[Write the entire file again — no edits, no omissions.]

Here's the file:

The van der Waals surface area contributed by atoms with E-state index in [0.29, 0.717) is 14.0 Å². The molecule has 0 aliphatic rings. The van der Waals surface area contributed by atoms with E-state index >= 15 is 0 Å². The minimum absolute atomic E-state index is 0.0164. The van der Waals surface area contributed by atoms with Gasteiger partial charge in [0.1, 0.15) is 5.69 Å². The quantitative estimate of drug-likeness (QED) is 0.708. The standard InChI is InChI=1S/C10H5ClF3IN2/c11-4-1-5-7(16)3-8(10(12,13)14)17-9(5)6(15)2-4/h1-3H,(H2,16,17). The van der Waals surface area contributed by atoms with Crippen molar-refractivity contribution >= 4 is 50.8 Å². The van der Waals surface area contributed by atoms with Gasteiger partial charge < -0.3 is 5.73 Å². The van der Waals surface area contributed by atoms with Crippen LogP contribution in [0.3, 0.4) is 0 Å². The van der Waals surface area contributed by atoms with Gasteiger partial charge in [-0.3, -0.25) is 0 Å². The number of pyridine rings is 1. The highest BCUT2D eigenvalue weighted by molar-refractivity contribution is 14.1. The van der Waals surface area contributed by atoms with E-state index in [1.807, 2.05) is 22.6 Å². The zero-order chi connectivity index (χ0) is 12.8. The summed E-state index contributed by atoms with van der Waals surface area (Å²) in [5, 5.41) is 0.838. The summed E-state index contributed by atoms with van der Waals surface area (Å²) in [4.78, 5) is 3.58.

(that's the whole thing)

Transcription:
The van der Waals surface area contributed by atoms with E-state index in [0.29, 0.717) is 14.0 Å². The molecule has 0 aliphatic rings. The van der Waals surface area contributed by atoms with E-state index >= 15 is 0 Å². The minimum absolute atomic E-state index is 0.0164. The van der Waals surface area contributed by atoms with Gasteiger partial charge in [0.1, 0.15) is 5.69 Å². The quantitative estimate of drug-likeness (QED) is 0.708. The standard InChI is InChI=1S/C10H5ClF3IN2/c11-4-1-5-7(16)3-8(10(12,13)14)17-9(5)6(15)2-4/h1-3H,(H2,16,17). The van der Waals surface area contributed by atoms with Crippen molar-refractivity contribution >= 4 is 50.8 Å². The van der Waals surface area contributed by atoms with Gasteiger partial charge < -0.3 is 5.73 Å². The van der Waals surface area contributed by atoms with Crippen LogP contribution in [0.3, 0.4) is 0 Å². The van der Waals surface area contributed by atoms with Gasteiger partial charge in [-0.3, -0.25) is 0 Å². The number of pyridine rings is 1. The highest BCUT2D eigenvalue weighted by molar-refractivity contribution is 14.1. The van der Waals surface area contributed by atoms with E-state index in [1.807, 2.05) is 22.6 Å². The zero-order chi connectivity index (χ0) is 12.8. The summed E-state index contributed by atoms with van der Waals surface area (Å²) in [5, 5.41) is 0.838. The summed E-state index contributed by atoms with van der Waals surface area (Å²) in [4.78, 5) is 3.58.